Investors need to relax if they want to succeed, according to Andrew Lo's recent five-week study of the performance of 69 day traders.
The results suggest that the most successful investors do not exhibit strong positive or negative emotional reaction to gains or losses. The paper, "Fear and Greed in Financial Markets: A Clinical Study of Day Traders," indicated that day traders who were "relaxed, at rest, calm, at ease" produced the best results.
Conversely, those who were "distressed, upset and guilty" were correlated more closely with negative performance. People who were "excited, proud and inspired" also did not do well.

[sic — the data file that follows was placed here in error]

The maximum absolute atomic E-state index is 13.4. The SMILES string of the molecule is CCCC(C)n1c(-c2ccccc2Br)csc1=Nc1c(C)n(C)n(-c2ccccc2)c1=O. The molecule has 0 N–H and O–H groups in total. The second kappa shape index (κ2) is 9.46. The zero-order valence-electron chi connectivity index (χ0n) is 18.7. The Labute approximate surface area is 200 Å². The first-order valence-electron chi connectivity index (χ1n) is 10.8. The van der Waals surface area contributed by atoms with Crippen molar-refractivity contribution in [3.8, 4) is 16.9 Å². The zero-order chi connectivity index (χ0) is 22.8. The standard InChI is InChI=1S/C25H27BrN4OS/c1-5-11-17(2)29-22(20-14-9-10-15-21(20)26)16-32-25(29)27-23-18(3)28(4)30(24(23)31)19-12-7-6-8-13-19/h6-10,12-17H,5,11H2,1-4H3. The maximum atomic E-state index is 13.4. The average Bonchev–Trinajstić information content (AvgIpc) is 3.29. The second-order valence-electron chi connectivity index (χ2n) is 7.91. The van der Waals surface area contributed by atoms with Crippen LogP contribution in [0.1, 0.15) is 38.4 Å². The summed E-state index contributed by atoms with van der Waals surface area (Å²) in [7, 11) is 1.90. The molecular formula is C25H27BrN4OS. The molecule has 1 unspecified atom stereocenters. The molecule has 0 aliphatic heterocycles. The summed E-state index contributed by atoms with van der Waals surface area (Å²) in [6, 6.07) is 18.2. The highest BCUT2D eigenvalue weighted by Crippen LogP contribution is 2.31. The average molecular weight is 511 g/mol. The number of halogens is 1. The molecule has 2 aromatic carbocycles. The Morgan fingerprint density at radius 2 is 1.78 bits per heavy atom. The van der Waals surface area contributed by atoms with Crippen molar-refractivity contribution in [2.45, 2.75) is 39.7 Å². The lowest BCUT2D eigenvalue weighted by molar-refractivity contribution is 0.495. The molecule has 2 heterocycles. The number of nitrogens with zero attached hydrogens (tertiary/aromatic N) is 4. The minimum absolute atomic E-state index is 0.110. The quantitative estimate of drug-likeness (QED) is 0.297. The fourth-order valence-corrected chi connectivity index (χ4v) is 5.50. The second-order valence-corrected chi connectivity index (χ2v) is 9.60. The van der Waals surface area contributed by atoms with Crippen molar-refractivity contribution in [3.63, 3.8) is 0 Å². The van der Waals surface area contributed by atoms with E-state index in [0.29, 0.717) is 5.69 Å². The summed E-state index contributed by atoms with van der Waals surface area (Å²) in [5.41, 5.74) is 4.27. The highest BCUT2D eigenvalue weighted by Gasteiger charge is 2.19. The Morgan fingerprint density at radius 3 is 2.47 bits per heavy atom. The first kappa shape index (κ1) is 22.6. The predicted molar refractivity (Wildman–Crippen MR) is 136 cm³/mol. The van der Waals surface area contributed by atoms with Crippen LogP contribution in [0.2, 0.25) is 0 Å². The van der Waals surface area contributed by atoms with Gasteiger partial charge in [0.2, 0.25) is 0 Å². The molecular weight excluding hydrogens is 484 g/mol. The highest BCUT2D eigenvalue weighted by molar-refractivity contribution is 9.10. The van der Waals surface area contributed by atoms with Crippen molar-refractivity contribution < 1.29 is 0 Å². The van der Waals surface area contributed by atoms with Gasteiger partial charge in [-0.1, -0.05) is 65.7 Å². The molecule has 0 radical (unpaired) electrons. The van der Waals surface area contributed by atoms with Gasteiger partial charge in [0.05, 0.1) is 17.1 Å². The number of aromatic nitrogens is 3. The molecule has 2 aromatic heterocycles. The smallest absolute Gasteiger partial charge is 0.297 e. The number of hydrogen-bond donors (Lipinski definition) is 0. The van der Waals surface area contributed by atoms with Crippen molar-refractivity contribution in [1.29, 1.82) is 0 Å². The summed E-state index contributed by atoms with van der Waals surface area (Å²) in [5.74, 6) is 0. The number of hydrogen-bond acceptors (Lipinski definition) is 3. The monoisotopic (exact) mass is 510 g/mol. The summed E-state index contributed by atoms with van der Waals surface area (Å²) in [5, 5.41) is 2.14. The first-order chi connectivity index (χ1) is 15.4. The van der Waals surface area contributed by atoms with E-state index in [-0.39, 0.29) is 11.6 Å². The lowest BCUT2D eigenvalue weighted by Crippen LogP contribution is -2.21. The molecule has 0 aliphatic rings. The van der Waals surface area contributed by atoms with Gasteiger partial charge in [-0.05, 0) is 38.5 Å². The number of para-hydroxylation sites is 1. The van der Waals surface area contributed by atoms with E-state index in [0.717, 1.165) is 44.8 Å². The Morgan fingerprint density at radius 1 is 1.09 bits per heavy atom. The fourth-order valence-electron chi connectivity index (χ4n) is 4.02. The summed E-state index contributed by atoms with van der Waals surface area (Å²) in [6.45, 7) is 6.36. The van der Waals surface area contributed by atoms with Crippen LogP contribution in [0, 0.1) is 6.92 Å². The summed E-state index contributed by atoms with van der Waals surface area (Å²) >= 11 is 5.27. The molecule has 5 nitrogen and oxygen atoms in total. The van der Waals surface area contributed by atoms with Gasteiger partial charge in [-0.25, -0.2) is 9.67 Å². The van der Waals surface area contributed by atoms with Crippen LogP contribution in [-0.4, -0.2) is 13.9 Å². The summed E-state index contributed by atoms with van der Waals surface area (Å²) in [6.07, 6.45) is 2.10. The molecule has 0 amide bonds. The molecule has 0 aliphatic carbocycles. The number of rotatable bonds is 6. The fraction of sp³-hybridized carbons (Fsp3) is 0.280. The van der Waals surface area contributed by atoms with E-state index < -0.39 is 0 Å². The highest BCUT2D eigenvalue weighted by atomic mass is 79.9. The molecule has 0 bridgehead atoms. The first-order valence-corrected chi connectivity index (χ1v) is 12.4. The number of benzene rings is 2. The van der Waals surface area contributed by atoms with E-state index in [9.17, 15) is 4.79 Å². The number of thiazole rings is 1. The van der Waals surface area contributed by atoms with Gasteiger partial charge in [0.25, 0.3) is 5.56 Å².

The study also indicated that introversion, extroversion, agreeability and neuroticism are not correlated with either negative or positive results, although Mr. Lo admitted that a small sampling might have skewed that result.
The results of the study are significant to institutional investors because "when institutions are managing money for individuals they can be aware how participants react to market movements," Mr. Lo told P&I. "Also, institutional investment decisions are ultimately made by individuals, and individuals are subject to the human cognitive processes."
Mr. Lo, director of financial engineering at the Sloan School of Management at the Massachusetts Institute of Technology, Cambridge, Mass., co-wrote the paper with graduate students Dmitry V. Repin and Brett N. Steenbarger.